GOP leaders scramble for tax deduction fix before budget vote
House Republican leaders are in a mad dash to resolve a dispute between GOP tax writers and Republicans from high-tax states that has the potential to make Thursday's budget vote a real nail-biter.
A handful of New York Republicans, along with a New Jersey lawmaker, are threatening to vote against the budget unless GOP leaders retreat from plans to eliminate a key federal deduction that people can take for the state and local taxes they pay.
Scrapping the deduction would bring in an estimated $1.3 trillion in new tax revenue over a decade, which could be used to cover some of the cost of other tax breaks Republican leaders are eyeing. But Republicans from high-tax districts in New York, California and New Jersey say millions of their constituents rely on the deduction and would face a tax hike without them.
Some of those lawmakers say they won’t commit to backing the budget until they receive assurances from GOP leaders to protect the benefit. The high-stakes vote on Thursday is the final hurdle to unlocking a filibuster-proof tax overhaul this year.
“There would need to be more progress made in figuring out the solution on this issue in order for me to vote for the resolution on Thursday,” said Rep. Lee Zeldin, a New York Republican who’s close to President Donald Trump. “As of right now, I don’t have enough answers to vote ‘yes’ on the budget.”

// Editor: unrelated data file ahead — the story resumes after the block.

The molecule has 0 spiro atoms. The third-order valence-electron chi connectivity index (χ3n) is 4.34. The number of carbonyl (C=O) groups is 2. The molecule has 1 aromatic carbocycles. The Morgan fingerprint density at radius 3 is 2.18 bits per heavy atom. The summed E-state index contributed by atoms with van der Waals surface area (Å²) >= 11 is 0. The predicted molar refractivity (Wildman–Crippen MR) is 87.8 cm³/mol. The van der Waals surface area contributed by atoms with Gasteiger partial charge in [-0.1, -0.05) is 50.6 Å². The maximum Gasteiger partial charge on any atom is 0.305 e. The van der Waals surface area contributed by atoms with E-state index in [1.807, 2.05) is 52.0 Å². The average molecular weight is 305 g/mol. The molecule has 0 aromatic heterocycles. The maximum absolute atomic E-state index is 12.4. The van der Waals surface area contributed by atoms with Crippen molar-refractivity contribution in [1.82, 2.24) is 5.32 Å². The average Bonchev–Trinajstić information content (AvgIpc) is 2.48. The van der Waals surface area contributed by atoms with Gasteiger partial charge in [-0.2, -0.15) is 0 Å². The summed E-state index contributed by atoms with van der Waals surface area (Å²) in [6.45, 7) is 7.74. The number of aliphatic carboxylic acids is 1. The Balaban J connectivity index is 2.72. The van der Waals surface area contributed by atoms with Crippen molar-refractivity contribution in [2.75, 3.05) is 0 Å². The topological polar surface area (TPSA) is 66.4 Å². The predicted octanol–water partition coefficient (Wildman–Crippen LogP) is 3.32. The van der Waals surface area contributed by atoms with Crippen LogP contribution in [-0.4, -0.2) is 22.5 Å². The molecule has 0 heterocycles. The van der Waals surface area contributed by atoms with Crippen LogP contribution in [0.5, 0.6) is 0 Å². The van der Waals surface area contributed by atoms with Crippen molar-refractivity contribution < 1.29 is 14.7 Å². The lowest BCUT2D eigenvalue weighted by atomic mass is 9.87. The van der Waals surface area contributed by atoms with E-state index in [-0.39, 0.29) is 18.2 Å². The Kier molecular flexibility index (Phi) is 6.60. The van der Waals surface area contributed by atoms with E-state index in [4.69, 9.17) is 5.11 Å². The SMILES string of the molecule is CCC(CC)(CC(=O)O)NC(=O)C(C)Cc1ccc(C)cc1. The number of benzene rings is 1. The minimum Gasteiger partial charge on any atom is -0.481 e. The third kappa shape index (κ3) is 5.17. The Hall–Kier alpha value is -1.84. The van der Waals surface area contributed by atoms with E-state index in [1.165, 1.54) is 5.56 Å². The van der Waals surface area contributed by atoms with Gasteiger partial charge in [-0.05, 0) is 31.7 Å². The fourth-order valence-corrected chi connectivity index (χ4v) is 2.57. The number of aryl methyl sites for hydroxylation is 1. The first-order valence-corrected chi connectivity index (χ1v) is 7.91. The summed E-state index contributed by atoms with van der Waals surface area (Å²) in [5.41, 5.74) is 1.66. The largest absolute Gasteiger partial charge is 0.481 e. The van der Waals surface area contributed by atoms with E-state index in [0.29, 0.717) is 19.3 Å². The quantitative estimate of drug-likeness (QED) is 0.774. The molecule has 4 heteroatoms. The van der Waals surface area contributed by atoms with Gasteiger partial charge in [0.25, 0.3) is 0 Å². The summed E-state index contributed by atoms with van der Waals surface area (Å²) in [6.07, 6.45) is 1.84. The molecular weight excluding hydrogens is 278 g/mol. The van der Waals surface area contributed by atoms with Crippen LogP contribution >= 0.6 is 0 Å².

Rep. Tom MacArthur (R-N.J.) said that despite a meeting with Vice President Mike Pence at the White House on Tuesday, his concerns were not assuaged and he needs more of a guarantee before supporting the budget.
“Didn’t make the progress that I hoped for today, but we have another meeting late tomorrow and we’ll see,” he said.
Rep. Pete King (R-N.Y.) has gone even further and is calling for Republican donors to cut off all contributions to national Republican groups in the absence of any commitment from GOP leaders not to tamper with the deduction, or at least compromise.
“Keep it all or a very high cap,” demanded King, suggesting he might be open to getting rid of the deduction for only the wealthiest of earners.
Even then, he wasn’t happy: “The budget attacks SALT [state and local tax]. … I want a commitment. … All the indications are we’re going to get screwed on SALT.”
Senior Republican lawmakers and staff have repeatedly said this week that they’re not worried about the budget vote, predicting it will pass easily. House Budget Chairman Diane Black (R-Tenn.) said, “I think the whip count looked pretty good,” upon leaving the GOP Conference on Tuesday morning. Rep. Tom Cole (R-Okla.), a senior budget panel member who also serves on the whip team, called it “the easiest whip I've ever had.”
But even before the last-minute revolt from the New York lawmakers and MacArthur, the House’s vote on Thursday was expected to be narrow.
Nineteen Republicans voted against the House budget earlier this month. Faced with a vote on the Senate’s budget Thursday, several more House Republicans privately told leadership they preferred to keep pushing their own fiscal blueprint.